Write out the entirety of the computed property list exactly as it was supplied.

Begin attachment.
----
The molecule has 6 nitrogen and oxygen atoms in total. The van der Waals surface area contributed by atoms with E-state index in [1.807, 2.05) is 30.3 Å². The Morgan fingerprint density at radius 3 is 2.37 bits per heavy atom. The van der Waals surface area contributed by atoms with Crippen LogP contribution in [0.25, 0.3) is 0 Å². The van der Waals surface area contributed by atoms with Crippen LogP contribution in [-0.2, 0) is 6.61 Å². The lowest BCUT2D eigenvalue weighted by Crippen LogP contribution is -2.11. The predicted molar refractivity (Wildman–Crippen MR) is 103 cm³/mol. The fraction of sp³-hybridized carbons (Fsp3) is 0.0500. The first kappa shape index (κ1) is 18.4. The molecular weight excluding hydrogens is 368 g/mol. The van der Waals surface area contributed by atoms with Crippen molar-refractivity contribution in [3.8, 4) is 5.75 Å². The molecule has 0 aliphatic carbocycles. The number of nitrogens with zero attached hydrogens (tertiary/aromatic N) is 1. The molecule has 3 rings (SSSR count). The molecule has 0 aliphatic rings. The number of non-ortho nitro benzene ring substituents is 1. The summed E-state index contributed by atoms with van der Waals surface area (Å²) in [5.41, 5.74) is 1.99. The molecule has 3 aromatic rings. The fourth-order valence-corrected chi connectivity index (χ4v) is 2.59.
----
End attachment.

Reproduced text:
The molecule has 6 nitrogen and oxygen atoms in total. The van der Waals surface area contributed by atoms with E-state index in [1.807, 2.05) is 30.3 Å². The Morgan fingerprint density at radius 3 is 2.37 bits per heavy atom. The van der Waals surface area contributed by atoms with Crippen LogP contribution in [0.25, 0.3) is 0 Å². The van der Waals surface area contributed by atoms with Crippen LogP contribution in [-0.2, 0) is 6.61 Å². The lowest BCUT2D eigenvalue weighted by Crippen LogP contribution is -2.11. The predicted molar refractivity (Wildman–Crippen MR) is 103 cm³/mol. The fraction of sp³-hybridized carbons (Fsp3) is 0.0500. The first kappa shape index (κ1) is 18.4. The molecular weight excluding hydrogens is 368 g/mol. The van der Waals surface area contributed by atoms with Crippen molar-refractivity contribution in [3.8, 4) is 5.75 Å². The molecule has 0 aliphatic carbocycles. The number of nitrogens with zero attached hydrogens (tertiary/aromatic N) is 1. The molecule has 3 rings (SSSR count). The molecule has 0 aliphatic rings. The number of non-ortho nitro benzene ring substituents is 1. The summed E-state index contributed by atoms with van der Waals surface area (Å²) in [5.41, 5.74) is 1.99. The molecule has 3 aromatic rings. The fourth-order valence-corrected chi connectivity index (χ4v) is 2.59.